David Bourget (Western Ontario)
David Chalmers (ANU, NYU)
Rafael De Clercq
Ezio Di Nucci
Jack Alan Reynolds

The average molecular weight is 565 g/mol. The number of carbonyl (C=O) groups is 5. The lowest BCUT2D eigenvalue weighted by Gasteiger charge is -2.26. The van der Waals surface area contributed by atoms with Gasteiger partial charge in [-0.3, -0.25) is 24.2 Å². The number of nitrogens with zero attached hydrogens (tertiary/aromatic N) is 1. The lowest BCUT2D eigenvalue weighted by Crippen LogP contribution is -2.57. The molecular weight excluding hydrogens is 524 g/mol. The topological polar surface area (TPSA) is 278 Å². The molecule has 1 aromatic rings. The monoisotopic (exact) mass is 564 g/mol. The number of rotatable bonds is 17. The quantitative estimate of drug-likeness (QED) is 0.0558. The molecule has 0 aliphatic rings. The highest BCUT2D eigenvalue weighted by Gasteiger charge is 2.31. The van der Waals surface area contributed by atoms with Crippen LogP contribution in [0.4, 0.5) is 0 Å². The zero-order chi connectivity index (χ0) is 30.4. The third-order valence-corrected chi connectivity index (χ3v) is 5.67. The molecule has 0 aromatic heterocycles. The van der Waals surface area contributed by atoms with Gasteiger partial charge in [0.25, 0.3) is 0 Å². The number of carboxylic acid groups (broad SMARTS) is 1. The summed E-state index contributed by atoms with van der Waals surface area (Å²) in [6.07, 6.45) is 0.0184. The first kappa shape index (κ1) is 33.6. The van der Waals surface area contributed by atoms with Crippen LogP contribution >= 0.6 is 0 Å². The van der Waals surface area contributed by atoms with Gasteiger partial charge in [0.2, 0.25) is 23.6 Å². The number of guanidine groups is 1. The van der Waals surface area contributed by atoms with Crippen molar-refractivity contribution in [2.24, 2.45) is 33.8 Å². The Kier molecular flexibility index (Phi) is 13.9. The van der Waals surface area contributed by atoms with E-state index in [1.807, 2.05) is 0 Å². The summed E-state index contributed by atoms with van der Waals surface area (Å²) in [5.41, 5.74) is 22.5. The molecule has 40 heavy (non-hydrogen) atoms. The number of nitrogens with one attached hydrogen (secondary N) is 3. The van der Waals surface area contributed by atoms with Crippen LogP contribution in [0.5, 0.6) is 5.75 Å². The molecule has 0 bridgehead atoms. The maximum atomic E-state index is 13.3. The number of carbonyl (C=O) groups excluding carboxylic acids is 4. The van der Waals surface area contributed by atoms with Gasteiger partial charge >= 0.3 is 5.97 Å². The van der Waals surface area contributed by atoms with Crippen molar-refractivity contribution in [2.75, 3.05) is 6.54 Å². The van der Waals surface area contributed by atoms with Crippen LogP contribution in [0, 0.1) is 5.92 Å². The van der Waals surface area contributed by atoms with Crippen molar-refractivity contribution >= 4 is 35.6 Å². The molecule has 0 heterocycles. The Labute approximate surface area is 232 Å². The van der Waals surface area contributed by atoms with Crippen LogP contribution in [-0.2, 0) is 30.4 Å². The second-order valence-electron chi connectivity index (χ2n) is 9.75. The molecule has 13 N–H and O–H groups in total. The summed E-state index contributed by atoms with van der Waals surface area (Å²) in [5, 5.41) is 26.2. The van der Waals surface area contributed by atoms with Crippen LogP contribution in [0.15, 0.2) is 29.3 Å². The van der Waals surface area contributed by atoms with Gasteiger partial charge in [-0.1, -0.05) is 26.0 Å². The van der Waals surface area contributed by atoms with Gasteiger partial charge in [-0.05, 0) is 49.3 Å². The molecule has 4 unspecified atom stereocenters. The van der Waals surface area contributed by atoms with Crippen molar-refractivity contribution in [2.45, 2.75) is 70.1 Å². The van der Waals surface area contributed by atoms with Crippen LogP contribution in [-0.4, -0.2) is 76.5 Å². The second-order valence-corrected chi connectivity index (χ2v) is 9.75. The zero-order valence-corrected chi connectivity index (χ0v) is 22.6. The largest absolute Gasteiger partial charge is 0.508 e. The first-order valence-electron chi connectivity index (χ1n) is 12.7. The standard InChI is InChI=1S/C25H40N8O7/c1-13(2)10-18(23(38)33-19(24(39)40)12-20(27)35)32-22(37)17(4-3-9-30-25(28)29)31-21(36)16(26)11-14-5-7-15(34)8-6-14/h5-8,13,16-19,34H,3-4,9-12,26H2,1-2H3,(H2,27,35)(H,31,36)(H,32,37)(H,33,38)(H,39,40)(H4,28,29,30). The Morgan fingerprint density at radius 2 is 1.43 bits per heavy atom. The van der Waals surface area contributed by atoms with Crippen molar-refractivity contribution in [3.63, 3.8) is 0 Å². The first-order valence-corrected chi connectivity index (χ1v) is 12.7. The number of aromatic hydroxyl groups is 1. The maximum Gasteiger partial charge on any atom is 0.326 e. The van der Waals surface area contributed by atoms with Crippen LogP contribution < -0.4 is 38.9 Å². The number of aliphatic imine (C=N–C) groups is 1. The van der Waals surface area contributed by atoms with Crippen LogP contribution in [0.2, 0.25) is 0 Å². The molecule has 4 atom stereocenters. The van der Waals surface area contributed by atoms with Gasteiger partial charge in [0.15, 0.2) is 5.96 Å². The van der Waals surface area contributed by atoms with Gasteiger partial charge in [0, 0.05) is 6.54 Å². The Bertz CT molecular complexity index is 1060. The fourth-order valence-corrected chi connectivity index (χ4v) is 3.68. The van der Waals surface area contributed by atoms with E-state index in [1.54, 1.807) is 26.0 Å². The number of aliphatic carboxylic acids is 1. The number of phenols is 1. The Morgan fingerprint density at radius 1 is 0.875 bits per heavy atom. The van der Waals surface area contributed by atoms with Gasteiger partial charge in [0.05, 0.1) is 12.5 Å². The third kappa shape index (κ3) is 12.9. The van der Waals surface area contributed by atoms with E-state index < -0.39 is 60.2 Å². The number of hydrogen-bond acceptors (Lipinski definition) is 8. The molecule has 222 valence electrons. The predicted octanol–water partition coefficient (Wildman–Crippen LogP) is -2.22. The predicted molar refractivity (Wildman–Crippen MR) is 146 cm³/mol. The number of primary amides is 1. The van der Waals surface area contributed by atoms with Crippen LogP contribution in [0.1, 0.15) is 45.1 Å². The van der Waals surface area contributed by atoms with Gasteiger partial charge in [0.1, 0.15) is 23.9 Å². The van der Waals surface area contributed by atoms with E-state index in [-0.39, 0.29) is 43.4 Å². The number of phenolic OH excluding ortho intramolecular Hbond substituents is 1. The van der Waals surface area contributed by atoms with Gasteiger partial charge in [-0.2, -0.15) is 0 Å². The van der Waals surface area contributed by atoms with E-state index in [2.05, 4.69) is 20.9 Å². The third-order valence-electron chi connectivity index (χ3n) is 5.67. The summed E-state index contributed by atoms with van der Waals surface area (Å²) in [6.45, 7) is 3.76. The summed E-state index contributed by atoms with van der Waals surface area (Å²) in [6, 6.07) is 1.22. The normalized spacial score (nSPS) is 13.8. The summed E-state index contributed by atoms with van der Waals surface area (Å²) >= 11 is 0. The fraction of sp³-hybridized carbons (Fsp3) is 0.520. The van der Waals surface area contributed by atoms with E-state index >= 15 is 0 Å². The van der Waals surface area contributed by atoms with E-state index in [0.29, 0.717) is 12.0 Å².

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"The role of logic in the Middle Ages. Regarding the role of logic within the framework of arts and sciences during the Middle Ages, we have to distinguish two related aspects, one institutional and the other scientific. As to the first aspect, we have to remember that the medieval educational system was based on the seven liberal arts, which were divided into the trivium, i.e., three arts of language, and the quadrivium, i.e., four mathematical arts. The so-called trivial arts were grammar, rhetoric, and logic, and during a period of several centuries virtually every educated person, at least every university graduate, received a training in these matters, especially in logic. Students in the medieval faculty of arts probably spent more time studying logic than any other discipline. This first -- institutional -- aspect concerning the role of logic is explained by the second -- scientific -- aspect. The trivial disciplines provided techniques of analysis and a technical vocabulary that permeate philosophical, scientific and theological writings. Logic, as mentioned before, was referred to and was generally regarded as the art of arts and the science of sciences. The increasing cultural dominance of the universities with their obligatory disputationes and their hierarchy of examinations on the one hand and the outstanding status of logic on the other were corresponding features of the educational world of the 13th century. The core of the logic curriculum from the 12th century onwards was provided by the logical works of Aristotle. These represented the material for the study of types of predication, the analysis of simple propositions or statements (2) and their relations of inference and equivalence, the analysis of modal propositions, of the structure and the types of the syllogism, dialectical topics, fallacies and scientific reasoning as based on the demonstrative syllogism. Medieval logicians, however, realized that there were other, non-Aristotelian, approaches to logical subjects, questions and methods that could be investigated..
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